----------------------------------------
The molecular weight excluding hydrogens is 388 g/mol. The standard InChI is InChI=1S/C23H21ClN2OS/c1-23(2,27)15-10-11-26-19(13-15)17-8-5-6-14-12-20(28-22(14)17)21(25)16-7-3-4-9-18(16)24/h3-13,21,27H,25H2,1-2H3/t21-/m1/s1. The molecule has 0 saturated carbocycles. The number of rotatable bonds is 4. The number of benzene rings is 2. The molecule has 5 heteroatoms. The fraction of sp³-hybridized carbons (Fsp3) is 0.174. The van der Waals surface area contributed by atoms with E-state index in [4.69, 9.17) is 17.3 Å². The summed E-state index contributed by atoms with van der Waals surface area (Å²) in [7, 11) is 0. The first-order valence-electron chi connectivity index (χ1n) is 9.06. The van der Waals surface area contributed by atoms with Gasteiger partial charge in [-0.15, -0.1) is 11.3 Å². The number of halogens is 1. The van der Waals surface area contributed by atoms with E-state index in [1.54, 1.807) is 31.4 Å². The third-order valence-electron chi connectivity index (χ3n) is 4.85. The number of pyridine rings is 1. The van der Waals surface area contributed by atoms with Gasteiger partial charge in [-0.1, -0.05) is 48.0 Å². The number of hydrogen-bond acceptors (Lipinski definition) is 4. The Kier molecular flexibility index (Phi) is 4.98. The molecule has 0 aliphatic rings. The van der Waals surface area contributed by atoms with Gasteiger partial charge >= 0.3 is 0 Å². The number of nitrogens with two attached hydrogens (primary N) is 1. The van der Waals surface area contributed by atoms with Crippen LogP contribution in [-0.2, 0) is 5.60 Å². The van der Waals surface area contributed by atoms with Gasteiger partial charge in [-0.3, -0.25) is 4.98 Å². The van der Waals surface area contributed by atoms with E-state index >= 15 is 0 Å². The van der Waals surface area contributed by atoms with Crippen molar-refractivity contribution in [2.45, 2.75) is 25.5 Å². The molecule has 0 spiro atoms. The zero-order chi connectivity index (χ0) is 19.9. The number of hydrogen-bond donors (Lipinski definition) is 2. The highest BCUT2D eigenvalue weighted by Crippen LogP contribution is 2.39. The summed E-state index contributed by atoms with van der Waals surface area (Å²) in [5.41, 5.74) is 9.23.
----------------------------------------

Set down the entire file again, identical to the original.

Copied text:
The molecular weight excluding hydrogens is 388 g/mol. The standard InChI is InChI=1S/C23H21ClN2OS/c1-23(2,27)15-10-11-26-19(13-15)17-8-5-6-14-12-20(28-22(14)17)21(25)16-7-3-4-9-18(16)24/h3-13,21,27H,25H2,1-2H3/t21-/m1/s1. The molecule has 0 saturated carbocycles. The number of rotatable bonds is 4. The number of benzene rings is 2. The molecule has 5 heteroatoms. The fraction of sp³-hybridized carbons (Fsp3) is 0.174. The van der Waals surface area contributed by atoms with E-state index in [4.69, 9.17) is 17.3 Å². The summed E-state index contributed by atoms with van der Waals surface area (Å²) in [7, 11) is 0. The first-order valence-electron chi connectivity index (χ1n) is 9.06. The van der Waals surface area contributed by atoms with Gasteiger partial charge in [-0.15, -0.1) is 11.3 Å². The number of halogens is 1. The van der Waals surface area contributed by atoms with E-state index in [1.54, 1.807) is 31.4 Å². The third-order valence-electron chi connectivity index (χ3n) is 4.85. The number of pyridine rings is 1. The van der Waals surface area contributed by atoms with Gasteiger partial charge in [-0.1, -0.05) is 48.0 Å². The number of hydrogen-bond acceptors (Lipinski definition) is 4. The Kier molecular flexibility index (Phi) is 4.98. The molecule has 0 aliphatic rings. The van der Waals surface area contributed by atoms with Gasteiger partial charge >= 0.3 is 0 Å². The number of nitrogens with two attached hydrogens (primary N) is 1. The van der Waals surface area contributed by atoms with Crippen LogP contribution in [-0.2, 0) is 5.60 Å². The van der Waals surface area contributed by atoms with Gasteiger partial charge in [-0.3, -0.25) is 4.98 Å². The van der Waals surface area contributed by atoms with E-state index >= 15 is 0 Å². The van der Waals surface area contributed by atoms with Crippen molar-refractivity contribution in [2.45, 2.75) is 25.5 Å². The molecule has 0 spiro atoms. The zero-order chi connectivity index (χ0) is 19.9. The number of hydrogen-bond donors (Lipinski definition) is 2. The highest BCUT2D eigenvalue weighted by Crippen LogP contribution is 2.39. The summed E-state index contributed by atoms with van der Waals surface area (Å²) in [5.41, 5.74) is 9.23.